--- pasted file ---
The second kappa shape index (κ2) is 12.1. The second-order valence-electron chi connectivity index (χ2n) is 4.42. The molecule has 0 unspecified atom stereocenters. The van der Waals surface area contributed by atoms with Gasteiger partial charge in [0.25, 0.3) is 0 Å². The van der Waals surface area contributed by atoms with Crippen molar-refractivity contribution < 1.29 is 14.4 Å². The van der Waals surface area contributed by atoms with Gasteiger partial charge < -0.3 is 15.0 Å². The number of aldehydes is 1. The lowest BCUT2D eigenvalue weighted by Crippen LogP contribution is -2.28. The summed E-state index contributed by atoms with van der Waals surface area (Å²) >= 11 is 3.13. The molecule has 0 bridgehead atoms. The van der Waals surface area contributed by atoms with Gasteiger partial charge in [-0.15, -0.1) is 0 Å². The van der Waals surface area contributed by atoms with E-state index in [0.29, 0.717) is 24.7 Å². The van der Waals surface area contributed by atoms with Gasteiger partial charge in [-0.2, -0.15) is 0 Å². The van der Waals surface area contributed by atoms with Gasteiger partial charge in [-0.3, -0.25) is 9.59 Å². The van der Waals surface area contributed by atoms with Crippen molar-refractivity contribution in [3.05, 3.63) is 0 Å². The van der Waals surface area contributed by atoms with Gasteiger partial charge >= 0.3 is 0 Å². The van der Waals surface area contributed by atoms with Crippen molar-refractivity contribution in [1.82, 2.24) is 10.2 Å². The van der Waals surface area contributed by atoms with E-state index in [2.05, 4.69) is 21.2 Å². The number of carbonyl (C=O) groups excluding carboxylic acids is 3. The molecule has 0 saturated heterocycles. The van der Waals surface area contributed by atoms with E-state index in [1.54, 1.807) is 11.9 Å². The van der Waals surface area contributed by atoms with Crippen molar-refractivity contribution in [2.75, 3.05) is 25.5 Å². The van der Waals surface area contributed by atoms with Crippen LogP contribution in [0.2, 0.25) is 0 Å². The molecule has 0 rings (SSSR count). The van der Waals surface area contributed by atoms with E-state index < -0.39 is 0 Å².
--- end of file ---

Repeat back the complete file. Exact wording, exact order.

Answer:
The second kappa shape index (κ2) is 12.1. The second-order valence-electron chi connectivity index (χ2n) is 4.42. The molecule has 0 unspecified atom stereocenters. The van der Waals surface area contributed by atoms with Gasteiger partial charge in [0.25, 0.3) is 0 Å². The van der Waals surface area contributed by atoms with Crippen molar-refractivity contribution < 1.29 is 14.4 Å². The van der Waals surface area contributed by atoms with Gasteiger partial charge < -0.3 is 15.0 Å². The number of aldehydes is 1. The lowest BCUT2D eigenvalue weighted by Crippen LogP contribution is -2.28. The summed E-state index contributed by atoms with van der Waals surface area (Å²) >= 11 is 3.13. The molecule has 0 bridgehead atoms. The van der Waals surface area contributed by atoms with Gasteiger partial charge in [-0.15, -0.1) is 0 Å². The van der Waals surface area contributed by atoms with E-state index in [0.29, 0.717) is 24.7 Å². The van der Waals surface area contributed by atoms with Gasteiger partial charge in [-0.2, -0.15) is 0 Å². The van der Waals surface area contributed by atoms with Gasteiger partial charge in [-0.3, -0.25) is 9.59 Å². The van der Waals surface area contributed by atoms with Crippen molar-refractivity contribution in [3.05, 3.63) is 0 Å². The van der Waals surface area contributed by atoms with Gasteiger partial charge >= 0.3 is 0 Å². The van der Waals surface area contributed by atoms with Crippen molar-refractivity contribution in [1.82, 2.24) is 10.2 Å². The van der Waals surface area contributed by atoms with E-state index in [2.05, 4.69) is 21.2 Å². The number of carbonyl (C=O) groups excluding carboxylic acids is 3. The molecule has 0 saturated heterocycles. The van der Waals surface area contributed by atoms with E-state index in [1.54, 1.807) is 11.9 Å². The van der Waals surface area contributed by atoms with Crippen molar-refractivity contribution in [2.75, 3.05) is 25.5 Å². The van der Waals surface area contributed by atoms with Crippen LogP contribution in [0.2, 0.25) is 0 Å². The molecule has 0 rings (SSSR count). The van der Waals surface area contributed by atoms with E-state index < -0.39 is 0 Å².